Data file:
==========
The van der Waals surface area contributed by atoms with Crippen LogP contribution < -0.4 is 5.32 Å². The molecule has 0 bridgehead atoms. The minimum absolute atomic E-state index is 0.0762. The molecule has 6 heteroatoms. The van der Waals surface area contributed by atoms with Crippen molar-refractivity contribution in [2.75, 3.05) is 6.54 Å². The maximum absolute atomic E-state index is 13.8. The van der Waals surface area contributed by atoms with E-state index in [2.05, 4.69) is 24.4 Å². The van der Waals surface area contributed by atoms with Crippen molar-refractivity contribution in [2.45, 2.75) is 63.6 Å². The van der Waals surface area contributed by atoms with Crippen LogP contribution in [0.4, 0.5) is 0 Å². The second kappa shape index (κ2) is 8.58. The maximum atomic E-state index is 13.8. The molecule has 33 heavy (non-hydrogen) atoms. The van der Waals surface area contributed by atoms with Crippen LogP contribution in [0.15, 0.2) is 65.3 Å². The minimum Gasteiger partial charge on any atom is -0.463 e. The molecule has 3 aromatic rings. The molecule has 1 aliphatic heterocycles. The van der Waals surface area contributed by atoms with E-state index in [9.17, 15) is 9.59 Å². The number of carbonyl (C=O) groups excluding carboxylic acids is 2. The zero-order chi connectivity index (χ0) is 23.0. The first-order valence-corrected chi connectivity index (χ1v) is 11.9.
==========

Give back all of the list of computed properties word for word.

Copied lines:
The van der Waals surface area contributed by atoms with Crippen LogP contribution < -0.4 is 5.32 Å². The molecule has 0 bridgehead atoms. The minimum absolute atomic E-state index is 0.0762. The molecule has 6 heteroatoms. The van der Waals surface area contributed by atoms with Crippen molar-refractivity contribution in [2.75, 3.05) is 6.54 Å². The maximum absolute atomic E-state index is 13.8. The van der Waals surface area contributed by atoms with E-state index in [2.05, 4.69) is 24.4 Å². The van der Waals surface area contributed by atoms with Crippen molar-refractivity contribution in [2.45, 2.75) is 63.6 Å². The van der Waals surface area contributed by atoms with Crippen LogP contribution in [0.4, 0.5) is 0 Å². The second kappa shape index (κ2) is 8.58. The maximum atomic E-state index is 13.8. The molecule has 33 heavy (non-hydrogen) atoms. The van der Waals surface area contributed by atoms with Crippen LogP contribution in [0.15, 0.2) is 65.3 Å². The minimum Gasteiger partial charge on any atom is -0.463 e. The molecule has 3 aromatic rings. The molecule has 1 aliphatic heterocycles. The van der Waals surface area contributed by atoms with E-state index in [9.17, 15) is 9.59 Å². The number of carbonyl (C=O) groups excluding carboxylic acids is 2. The zero-order chi connectivity index (χ0) is 23.0. The first-order valence-corrected chi connectivity index (χ1v) is 11.9.